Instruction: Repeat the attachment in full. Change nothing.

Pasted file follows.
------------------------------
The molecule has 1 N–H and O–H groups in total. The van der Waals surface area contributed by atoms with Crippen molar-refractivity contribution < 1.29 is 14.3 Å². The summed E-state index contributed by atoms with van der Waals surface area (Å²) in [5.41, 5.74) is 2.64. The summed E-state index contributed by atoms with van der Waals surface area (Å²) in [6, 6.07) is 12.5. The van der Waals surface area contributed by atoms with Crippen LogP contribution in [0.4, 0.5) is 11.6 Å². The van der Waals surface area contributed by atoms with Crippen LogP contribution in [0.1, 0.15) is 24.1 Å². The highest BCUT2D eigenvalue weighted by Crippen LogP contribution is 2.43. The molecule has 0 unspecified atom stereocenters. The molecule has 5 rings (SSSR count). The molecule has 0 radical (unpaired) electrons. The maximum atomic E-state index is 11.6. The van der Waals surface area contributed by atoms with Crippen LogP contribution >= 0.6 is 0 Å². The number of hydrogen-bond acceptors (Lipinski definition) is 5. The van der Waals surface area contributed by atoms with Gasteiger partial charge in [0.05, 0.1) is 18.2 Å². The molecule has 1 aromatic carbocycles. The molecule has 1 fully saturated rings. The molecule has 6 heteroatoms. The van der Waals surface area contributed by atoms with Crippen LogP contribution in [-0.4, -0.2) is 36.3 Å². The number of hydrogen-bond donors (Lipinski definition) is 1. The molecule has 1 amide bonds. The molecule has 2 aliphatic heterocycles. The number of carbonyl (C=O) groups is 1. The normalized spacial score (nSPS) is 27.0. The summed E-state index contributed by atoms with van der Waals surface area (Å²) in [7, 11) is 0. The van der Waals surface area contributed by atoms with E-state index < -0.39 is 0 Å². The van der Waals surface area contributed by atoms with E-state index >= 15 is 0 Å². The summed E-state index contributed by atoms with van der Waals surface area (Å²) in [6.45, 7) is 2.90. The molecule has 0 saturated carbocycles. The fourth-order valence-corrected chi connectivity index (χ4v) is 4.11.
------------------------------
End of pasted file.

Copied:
The molecule has 1 N–H and O–H groups in total. The van der Waals surface area contributed by atoms with Crippen molar-refractivity contribution < 1.29 is 14.3 Å². The summed E-state index contributed by atoms with van der Waals surface area (Å²) in [5.41, 5.74) is 2.64. The summed E-state index contributed by atoms with van der Waals surface area (Å²) in [6, 6.07) is 12.5. The van der Waals surface area contributed by atoms with Crippen LogP contribution in [0.4, 0.5) is 11.6 Å². The van der Waals surface area contributed by atoms with Crippen LogP contribution in [0.1, 0.15) is 24.1 Å². The highest BCUT2D eigenvalue weighted by Crippen LogP contribution is 2.43. The molecule has 0 unspecified atom stereocenters. The molecule has 5 rings (SSSR count). The molecule has 0 radical (unpaired) electrons. The maximum atomic E-state index is 11.6. The van der Waals surface area contributed by atoms with Crippen LogP contribution >= 0.6 is 0 Å². The number of hydrogen-bond acceptors (Lipinski definition) is 5. The van der Waals surface area contributed by atoms with Gasteiger partial charge in [0.05, 0.1) is 18.2 Å². The molecule has 1 aromatic carbocycles. The molecule has 1 fully saturated rings. The molecule has 6 heteroatoms. The van der Waals surface area contributed by atoms with Crippen LogP contribution in [-0.4, -0.2) is 36.3 Å². The number of hydrogen-bond donors (Lipinski definition) is 1. The molecule has 1 amide bonds. The molecule has 2 aliphatic heterocycles. The number of carbonyl (C=O) groups is 1. The normalized spacial score (nSPS) is 27.0. The summed E-state index contributed by atoms with van der Waals surface area (Å²) in [7, 11) is 0. The van der Waals surface area contributed by atoms with E-state index < -0.39 is 0 Å². The van der Waals surface area contributed by atoms with E-state index >= 15 is 0 Å². The summed E-state index contributed by atoms with van der Waals surface area (Å²) in [6.45, 7) is 2.90. The molecule has 0 saturated carbocycles. The fourth-order valence-corrected chi connectivity index (χ4v) is 4.11.